Anyone born before 1988 can, in Florida, jump in a boat and head out into the busy waterways and shipping channels with, literally, ZERO training. There are as many rules of navigation as there are on the road, and idiots blasting around in high powered boats with no clue about any of them. The people that are young enough to need a license are getting the bare minimum “class time” in an on line course, probably not retaining any of it, and hitting the water.
You can mandate training, but you can’t fix stupid and can’t make people who don’t want to take it seriously.
I would say a good part of that is because most of the training required in permit mandatory States is incredibly minimal. The majority of those States primary goals are to limit and infringe on rights with the side benefit of bringing in some extra cash. Truly making anyone safer isn’t on their agenda.
I’m not for mandatory training but I think it would be nice if the States that are passing these new constitutional carry laws included some funding to promote training and public service type announcements. There are a lot of misconceptions about the legal use of force for self defense. It would be good to clear those up. As I’ve said before I think the best way to do that would be to make firearm safety and legal self defense use classes mandatory in schools. The 2A says you can’t infringe on the right to own or carry a firearm by requiring training but it doesn’t say you can’t require kids to have safety training in order for them to graduate.
I agree the sky won’t fall by opening up constitutional carry to everyone. But a lot of that is due to the fact that the vast majority won’t suddenly start carrying on a regular basis and the vast majority of the small percentage that do will never have a reason to pull their firearm to defend themselves.
More law abiding citizens with firearms is a good thing but having as many new and old firearm owners as possible be as well trained as possible is even better. Plus it may help reduce some of the bad publicity we get from the rare ignorant firearm use cases the anti self defense main stream media like to bombard us with. Unlike the anti’s illogical argument that taking away everyone’s right to self defense is worth it if it saves just one life, getting as many people as possible as well educated and trained as possible could actually save more than a few lives without costing countless more lives by rendering millions of people defenseless.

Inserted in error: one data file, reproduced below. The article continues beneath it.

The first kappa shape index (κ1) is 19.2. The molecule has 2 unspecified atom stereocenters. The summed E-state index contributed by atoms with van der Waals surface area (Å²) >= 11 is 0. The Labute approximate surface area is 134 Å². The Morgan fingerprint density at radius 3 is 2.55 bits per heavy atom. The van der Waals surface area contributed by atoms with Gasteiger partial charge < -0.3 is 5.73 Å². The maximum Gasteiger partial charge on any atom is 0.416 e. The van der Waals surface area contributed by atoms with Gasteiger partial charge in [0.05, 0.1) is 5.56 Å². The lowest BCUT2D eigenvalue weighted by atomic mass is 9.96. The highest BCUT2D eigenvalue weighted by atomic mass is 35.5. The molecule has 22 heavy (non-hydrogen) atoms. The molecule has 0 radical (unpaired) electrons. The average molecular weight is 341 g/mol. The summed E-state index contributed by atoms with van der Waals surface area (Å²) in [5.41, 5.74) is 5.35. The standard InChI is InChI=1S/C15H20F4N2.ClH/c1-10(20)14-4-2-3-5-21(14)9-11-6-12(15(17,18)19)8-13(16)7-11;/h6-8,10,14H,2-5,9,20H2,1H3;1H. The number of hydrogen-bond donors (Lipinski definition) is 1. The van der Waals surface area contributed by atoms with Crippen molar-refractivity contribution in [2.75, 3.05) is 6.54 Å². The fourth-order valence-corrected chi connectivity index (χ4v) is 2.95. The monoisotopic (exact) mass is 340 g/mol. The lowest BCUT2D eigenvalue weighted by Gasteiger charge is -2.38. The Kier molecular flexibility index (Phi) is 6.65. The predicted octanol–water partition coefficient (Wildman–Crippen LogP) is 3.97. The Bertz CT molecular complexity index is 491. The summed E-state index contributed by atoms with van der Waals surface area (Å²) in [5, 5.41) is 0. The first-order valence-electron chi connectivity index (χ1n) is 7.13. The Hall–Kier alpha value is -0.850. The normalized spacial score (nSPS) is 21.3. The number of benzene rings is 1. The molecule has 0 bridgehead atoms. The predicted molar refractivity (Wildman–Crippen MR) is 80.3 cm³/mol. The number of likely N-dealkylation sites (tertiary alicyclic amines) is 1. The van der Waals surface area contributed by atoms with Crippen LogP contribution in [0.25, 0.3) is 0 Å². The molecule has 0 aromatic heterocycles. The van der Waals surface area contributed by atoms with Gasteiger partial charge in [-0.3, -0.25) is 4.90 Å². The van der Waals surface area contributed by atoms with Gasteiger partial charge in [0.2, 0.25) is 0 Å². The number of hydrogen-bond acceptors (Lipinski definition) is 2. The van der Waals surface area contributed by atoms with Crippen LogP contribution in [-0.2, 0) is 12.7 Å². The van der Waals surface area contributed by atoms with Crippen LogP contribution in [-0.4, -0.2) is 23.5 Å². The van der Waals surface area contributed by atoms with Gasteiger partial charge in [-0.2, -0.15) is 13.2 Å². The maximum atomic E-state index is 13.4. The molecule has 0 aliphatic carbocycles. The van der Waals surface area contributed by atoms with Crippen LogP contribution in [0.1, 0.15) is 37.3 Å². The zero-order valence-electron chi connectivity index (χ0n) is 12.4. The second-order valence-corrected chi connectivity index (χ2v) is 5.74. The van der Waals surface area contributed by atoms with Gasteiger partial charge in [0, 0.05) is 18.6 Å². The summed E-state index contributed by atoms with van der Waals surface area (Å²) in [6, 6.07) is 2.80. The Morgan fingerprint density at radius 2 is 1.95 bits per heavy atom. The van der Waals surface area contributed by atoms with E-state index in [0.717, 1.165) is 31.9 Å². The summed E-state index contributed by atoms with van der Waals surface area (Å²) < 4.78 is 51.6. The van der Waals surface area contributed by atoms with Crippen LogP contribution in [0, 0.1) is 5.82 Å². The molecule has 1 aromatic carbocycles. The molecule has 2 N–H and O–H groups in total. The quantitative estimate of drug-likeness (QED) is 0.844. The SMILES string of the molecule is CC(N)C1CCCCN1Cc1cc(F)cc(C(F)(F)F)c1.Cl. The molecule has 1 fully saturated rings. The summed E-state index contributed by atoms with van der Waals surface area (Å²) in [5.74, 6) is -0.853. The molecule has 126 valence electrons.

Before I was “trained” in order to get my CHP, was not “untrained”. My father taught me firearm safety at a very young age, so young I cannot recall not knowing. I had a spring-action bb-gun when I was five, and first shot my father’s .22 at somewhere about 6-8 years old. I shot a pellet rifle just about daily as I got older. I did not get a handgun (NYS resident), until I moved to Virginia as an adult, and only because I missed target shooting, and there was an indoor range not too far from my house.
When I took the CC class, and other classes, including the one to get my NRA instructor’s certification, I can honestly state I did not learn anything about firearm safety that I did not already know. The training was good in a way, in that it affirmed what I already knew, and now I could claim I was “trained” and have “proof” of training.
I believe this is a big issue people do not understand. Not having “proof” does not mean one does not know firearm safety. Everyone I know that carries already knew how to properly handle firearms. A number of those were friends and family that I personally taught. A couple of them asked me to teach them firearm safety and how to shoot, just because they were interested in carrying and had no prior knowledge. One frequently went with me to the range, probably about a year, until she was confident enough to go by herself, and then later got her CHP.
That’s good to hear. Just remember there are many people who did not grow up around guns and whose only exposure to them was what they saw on TV or movies,and/ or maybe being on the wrong end of a robbery or shooting.
People like me, for example.
For someone like me, knowing that they are totally ignorant about guns and especially gun safety at first is essential, otherwise there may be accidental/negligent discharges pretty much as soon as that person so much as holds a gun (they won’t know to check if it’s loaded, point it in a safe direction etc., because they didn’t grow up with guns). For example, there are pictures of me holding my first EDC, and even though it was fresh out the box with the gun lock still on it, I had my finger on the trigger. I knew nothing about the Finger Off The Trigger Until Ready To Shoot rule - imagine if it had been loaded.